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12870Re: Laser Engraved Photopolymer Plates

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  • Gerald Lange
    Oct 22, 2011
      Scott

      I suspect that if cut just short of the floor of the plate rather than down to the backing there would be no problem with the steel reflecting. A more significant concern would be cutting through the pre-exposed floor as plate stability would be sacrificed. Actually, with this technique, the thinner the plate the better. All that

      I assume the identity of the plates themselves and the correct timing for the exposure is a minor problem. 1200 dpi is still not good enough, basically high-end laser printer quality. Imagesetter quality at a minimum of 2400 dpi would be needed to match current film based exposure.

      A major concern would be maintaining relative reverse relief depth, which is fairly uniform when exposing photopolymer plates specified for letterpress applications, no matter what the thickness of plate. For instance, the relief depth of the counter of a small point size lowercase e or o is not going to be open to the depth of the floor of the plate. It is halted with maximum exposure at a specific range, about .30 mm; relief depth is not uniform [which is actually the best technical argument refuting the practice of extreme impression]. I don't see how this could be controlled with a laser cutter.

      Gerald
      http://BielerPress.blogspot.com


      --- In PPLetterpress@yahoogroups.com, Scott Rubel <scott@...> wrote:
      >
      > The website days it goes to 1200 dpi. If the coordinate tracking is
      > accurate as it cuts, that should render pretty good six point type.
      >
      > It is hard to tell the quality of the laser, but I think I will ask
      > them for a sample of steel backed polymer. I wonder how that works
      > without the steel acting like a mirror.
      >
      > These laser beams can be unbelievable thin, if they are high quality.
      > I work at a place where we make giant cameras for giant telescopes,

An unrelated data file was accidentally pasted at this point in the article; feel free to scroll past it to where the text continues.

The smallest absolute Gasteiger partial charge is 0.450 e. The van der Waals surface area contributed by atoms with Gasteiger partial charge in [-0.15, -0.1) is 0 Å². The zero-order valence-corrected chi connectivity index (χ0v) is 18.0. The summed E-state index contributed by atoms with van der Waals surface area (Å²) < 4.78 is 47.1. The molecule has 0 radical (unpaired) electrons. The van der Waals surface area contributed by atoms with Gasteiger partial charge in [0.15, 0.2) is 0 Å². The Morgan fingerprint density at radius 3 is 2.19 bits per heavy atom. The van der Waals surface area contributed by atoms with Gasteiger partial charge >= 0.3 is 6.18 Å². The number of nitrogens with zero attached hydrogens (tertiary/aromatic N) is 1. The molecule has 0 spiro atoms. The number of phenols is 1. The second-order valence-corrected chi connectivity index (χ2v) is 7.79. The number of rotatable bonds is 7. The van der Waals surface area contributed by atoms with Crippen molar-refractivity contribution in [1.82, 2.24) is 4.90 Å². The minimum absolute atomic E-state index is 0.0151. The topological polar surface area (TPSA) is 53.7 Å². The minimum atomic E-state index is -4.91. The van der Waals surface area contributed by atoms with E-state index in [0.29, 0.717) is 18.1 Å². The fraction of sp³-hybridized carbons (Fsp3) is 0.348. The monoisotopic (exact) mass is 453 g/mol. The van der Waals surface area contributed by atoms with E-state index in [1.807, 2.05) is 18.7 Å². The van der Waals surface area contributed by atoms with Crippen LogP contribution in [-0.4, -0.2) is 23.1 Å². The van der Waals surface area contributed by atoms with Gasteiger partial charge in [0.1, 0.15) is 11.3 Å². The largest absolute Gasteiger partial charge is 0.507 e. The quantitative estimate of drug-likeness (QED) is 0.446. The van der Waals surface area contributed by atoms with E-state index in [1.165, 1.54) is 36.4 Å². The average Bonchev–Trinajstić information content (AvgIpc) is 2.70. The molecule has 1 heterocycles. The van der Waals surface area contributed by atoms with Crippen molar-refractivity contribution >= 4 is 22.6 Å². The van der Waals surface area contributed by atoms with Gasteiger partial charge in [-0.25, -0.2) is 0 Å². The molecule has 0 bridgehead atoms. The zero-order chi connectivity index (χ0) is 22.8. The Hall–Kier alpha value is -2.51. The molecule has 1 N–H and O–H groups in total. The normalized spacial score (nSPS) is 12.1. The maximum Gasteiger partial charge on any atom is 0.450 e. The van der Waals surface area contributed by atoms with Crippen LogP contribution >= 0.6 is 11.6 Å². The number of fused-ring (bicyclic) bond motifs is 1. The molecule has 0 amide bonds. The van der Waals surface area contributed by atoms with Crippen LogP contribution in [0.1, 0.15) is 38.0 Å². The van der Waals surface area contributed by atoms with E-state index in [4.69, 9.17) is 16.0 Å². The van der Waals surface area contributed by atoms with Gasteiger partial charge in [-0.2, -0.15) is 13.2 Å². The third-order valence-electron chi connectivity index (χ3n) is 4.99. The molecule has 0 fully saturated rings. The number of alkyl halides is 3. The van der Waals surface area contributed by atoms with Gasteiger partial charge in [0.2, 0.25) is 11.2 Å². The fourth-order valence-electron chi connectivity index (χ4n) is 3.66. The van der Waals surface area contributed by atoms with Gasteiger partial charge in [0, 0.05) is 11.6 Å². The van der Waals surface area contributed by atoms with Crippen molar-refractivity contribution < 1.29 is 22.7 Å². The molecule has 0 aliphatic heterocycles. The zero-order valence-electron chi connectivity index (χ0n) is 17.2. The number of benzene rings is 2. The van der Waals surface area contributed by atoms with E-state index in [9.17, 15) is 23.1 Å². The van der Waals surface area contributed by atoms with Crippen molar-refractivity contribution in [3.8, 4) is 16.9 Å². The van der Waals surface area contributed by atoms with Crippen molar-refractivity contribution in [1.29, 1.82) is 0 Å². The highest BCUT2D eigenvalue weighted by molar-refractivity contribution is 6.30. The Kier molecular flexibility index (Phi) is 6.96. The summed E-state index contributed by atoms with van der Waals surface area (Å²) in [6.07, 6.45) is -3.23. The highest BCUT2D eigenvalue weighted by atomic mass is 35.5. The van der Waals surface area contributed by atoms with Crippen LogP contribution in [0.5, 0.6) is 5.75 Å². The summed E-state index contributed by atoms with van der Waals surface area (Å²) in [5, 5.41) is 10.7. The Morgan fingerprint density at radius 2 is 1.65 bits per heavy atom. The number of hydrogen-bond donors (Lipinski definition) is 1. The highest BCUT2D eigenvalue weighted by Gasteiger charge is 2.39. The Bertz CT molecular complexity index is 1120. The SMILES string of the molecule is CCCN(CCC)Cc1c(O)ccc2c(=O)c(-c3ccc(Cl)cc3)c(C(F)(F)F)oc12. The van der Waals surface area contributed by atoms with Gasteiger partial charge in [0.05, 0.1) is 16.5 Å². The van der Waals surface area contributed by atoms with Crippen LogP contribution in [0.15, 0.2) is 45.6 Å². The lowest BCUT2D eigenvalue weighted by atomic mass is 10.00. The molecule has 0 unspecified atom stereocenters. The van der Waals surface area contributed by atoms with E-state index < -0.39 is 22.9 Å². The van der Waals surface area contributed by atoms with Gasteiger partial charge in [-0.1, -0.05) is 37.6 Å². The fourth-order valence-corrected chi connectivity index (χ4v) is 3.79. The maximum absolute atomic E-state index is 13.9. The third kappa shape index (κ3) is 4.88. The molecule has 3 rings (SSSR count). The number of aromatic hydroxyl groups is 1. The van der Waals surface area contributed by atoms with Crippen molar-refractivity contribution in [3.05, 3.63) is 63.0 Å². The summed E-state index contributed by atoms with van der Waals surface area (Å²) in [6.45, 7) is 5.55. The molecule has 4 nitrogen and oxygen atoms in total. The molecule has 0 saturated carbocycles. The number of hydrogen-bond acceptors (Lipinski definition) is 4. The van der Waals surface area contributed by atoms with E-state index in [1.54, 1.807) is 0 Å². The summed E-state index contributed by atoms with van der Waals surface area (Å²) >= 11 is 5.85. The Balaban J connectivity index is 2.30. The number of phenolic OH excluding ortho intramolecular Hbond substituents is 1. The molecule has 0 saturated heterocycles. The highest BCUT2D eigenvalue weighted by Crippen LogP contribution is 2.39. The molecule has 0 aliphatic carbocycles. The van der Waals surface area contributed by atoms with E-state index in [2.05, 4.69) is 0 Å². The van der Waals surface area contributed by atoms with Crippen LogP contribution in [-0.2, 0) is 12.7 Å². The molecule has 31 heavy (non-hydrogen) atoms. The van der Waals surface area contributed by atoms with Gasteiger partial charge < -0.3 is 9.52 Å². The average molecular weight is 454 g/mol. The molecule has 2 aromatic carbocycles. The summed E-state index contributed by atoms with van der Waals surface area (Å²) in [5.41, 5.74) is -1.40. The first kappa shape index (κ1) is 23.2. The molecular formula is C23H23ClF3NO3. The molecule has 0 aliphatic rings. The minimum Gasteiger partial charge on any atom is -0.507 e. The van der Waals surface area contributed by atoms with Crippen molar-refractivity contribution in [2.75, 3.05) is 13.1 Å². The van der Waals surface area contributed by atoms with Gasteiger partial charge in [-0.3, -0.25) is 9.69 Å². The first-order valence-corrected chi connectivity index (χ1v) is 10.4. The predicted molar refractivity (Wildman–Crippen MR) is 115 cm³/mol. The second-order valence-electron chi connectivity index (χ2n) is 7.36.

> and we order custom "slit masks" which are large sheets of aluminum
      > with thousands of precision placed cuts in them. The cuts aren't much
      > thicker than a hair, and you would think the laser is just moving
      > along a path and cutting the slit, but in reality it cuts out the
      > shape of the slit and almost microscopic blanks fall out of the metal
      > every time a slit is cut. So if this Epilog Legend 36EXT machine is
      > high quality, I would think six point type should work fine.
      >
      > --Scott
      >
      > On Oct 22, 2011, at 2:31 PM, Peter Fraterdeus wrote:
      >
      > >
      > >
      > > I'm interested in how well these desktop lasers can render type
      > > below 6 points.
      > > We run a LOT of business cards, many of which were designed for
      > > mice, apparently ;-)
      > >
      > > Not ready to get rid of my Interflex platemaker yet!
      > >
      > > P
      > >
      > > Peter Fraterdeus
      > > Exquisite letterpress takes time™
      > > http://slowprint.com/
      > > tweet: @slowprint
      > >
      > > IdeasWords : Idea Swords
      > > Communication Strategy
      > > Semiotx.com @ideaswords
      > >
      > > On 22 Oct 2011, at 2:40 PM, Silber MaiKätzchen wrote:
      > >
      > >>
      > >>
      > >> What number, thickness and brand plate are you
      > >> using?
      > >>
      > >> I use a Epilog Legend 36EXT with a 120W laser, I
      > >> am using a plate now that I like that comes with
      > >> a steel or poly backing. It takes me eight minutes
      > >> to do a 6X9" plate from Cobalt, their AccuLaze in
      > >> 11 pt.
      > >>
      > >> MaiKätzchen
      > >>
      > >> Dum loquimur, fugerit invida Aetas:
      > >> Carpe diem!
      > >> quam minimum credula postero!
      > >>
      > >> Horace
      > >> Odes Book I
      > >>
      > >>
      > >> From: Gerald Lange <Bieler@...>
      > >> To: PPLetterpress@yahoogroups.com
      > >> Sent: Fri, October 21, 2011 11:50:01 PM
      > >> Subject: [PPLetterpress] RE: Laser Engraved Photopolymer Plates
      > >>
      > >> Of potential interest is this thread from Briar Press Discussions:
      > >>
      > >> http://www.briarpress.org/27881
      > >>
      > >> Gerald
      > >>
      > >>
      > >>
      > >> ------------------------------------
      > >>
      > >> Yahoo! Groups Links
      > >>
      > >>
      > >>
      > >>
      > >>
      > >
      > >
      > >
      > >
      >
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